When planting a diverse cover crop mix, it can be nearly impossible to chemically control weeds during the growth of the cover crop. If a mix is well planned and raised under ideal growing conditions, the cover crops can usually out-compete weeds. However, if particular weeds are a concern, control issues should be considered before selecting cover crops. A thorough burndown before planting also helps with weed suppression. Cereal/winter rye is known for its inherent allelopathic characteristics, or its ability to suppress weeds by the production of biological chemical substrates that are harmful to other surrounding species. Other cool-season grasses and sprawling, or more ground covering, broadleaf crops (such as vetches, or radish and turnip) can also aid in weed suppression.

Soil Fertility

Generally speaking, if a producer is intending to use cover crops as forage, applying lower rates of nitrogen at planting can be cost-effective in the end. Consider previous crop credits if legumes were planted and current soil test levels. In many situations, low nitrogen application rates (30 to 60 pounds per acre) will provide considerable growth for cover crops (especially grasses). In drought situations, it is important to consider whether nitrogen fertilizing combined with dry conditions could cause high nitrate build-up in the plant. Therefore, if planting a forage crop after harvesting a cash crop that was salvaged for feed, no nitrogen fertilizer may be recommended. Knowing your soil test levels and monitoring the field as plants progress is a best practice in determining whether additional fertilizer may be needed. Check the South Dakota Fertilizer Recommendations Guide for suggested soil fertility guidelines for major South Dakota crops.

Planting Time

As most cover crops are grown in blends, it is difficult to establish an exact seeding date based on individual crop species. However, there are suggested planting windows for crop types based on the proportion of different cover crops species in the blend. Warm-season species (such as forage sorghums, sorghum-sudangrass, buckwheat, sunflower, teff grass, and others) should ideally be planted from late spring into early summer. After the third week of July, as average daily temperatures tend to decrease due to lower nighttime temperatures, cool-season species (such as small grains, peas, clovers, vetch, and brassicas) are recommended instead. When planted within these suggested guidelines, cover crops should have ample growth time for forage harvest near or after September 1. Due to growth habit, some species in the mix may mature faster, which should not inhibit forage harvest. When dealing with drought conditions, it is important to watch for a forecasted rain before planting, in hopes of getting your alternative forage crop started. With dry soils and no rain in the forecast, many producers choose to wait to invest in planting seed until the chance of moisture improves.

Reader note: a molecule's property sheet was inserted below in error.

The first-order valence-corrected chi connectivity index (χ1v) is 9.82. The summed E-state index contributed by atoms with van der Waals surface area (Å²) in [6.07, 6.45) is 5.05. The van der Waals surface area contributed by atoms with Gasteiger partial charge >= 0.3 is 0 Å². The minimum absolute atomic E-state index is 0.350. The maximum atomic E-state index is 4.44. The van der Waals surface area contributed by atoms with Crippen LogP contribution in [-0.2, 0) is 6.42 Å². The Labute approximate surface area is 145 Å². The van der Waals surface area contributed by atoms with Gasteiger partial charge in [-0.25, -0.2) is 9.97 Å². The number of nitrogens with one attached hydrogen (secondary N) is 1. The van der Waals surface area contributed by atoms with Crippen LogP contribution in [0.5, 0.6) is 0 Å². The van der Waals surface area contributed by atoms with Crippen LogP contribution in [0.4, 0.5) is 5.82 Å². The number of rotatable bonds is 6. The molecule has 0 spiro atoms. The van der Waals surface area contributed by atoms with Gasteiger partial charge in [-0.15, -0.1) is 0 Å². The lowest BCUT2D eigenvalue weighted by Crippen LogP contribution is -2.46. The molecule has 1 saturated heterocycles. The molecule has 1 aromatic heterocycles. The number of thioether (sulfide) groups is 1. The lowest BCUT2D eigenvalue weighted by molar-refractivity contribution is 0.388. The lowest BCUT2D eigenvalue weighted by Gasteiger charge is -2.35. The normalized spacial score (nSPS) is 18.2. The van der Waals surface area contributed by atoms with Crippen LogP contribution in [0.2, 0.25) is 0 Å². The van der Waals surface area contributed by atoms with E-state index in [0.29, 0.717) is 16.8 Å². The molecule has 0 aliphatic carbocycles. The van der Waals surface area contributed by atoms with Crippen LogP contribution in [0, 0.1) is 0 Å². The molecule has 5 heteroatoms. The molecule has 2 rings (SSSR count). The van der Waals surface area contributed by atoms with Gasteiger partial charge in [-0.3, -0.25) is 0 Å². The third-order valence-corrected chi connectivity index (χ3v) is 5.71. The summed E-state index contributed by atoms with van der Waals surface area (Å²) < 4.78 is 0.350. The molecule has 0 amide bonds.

Choosing a Forage Species

Cool-season species that utilize less moisture than others and may handle moisture-stress well; options include forage barley, field peas, wheat, and forage oats. Drought-tolerate warm-season options include hay millets, (Siberian foxtail millet often outshines other millets in drought), sorghum, sudangrass, sorghum x sudangrass, or teff grass. Winter annuals can also provide options for growers looking forward to 2024; winter rye or winter triticale may provide grazing or hay in the spring if adequate moisture is present. This does not mean other forage species cannot be planted, but be aware the some cover crops require more moisture than others do.

In Summary

Although there are many factors to take into consideration, annual forages and cover crops can be an excellent tool to boost forage production, reduce fallow acres, and enhance soil health. For more information, please do not hesitate to contact your nearest SDSU Extension Regional Center or your local NRCS office for cover crop/forage crop recommendations and other assistance.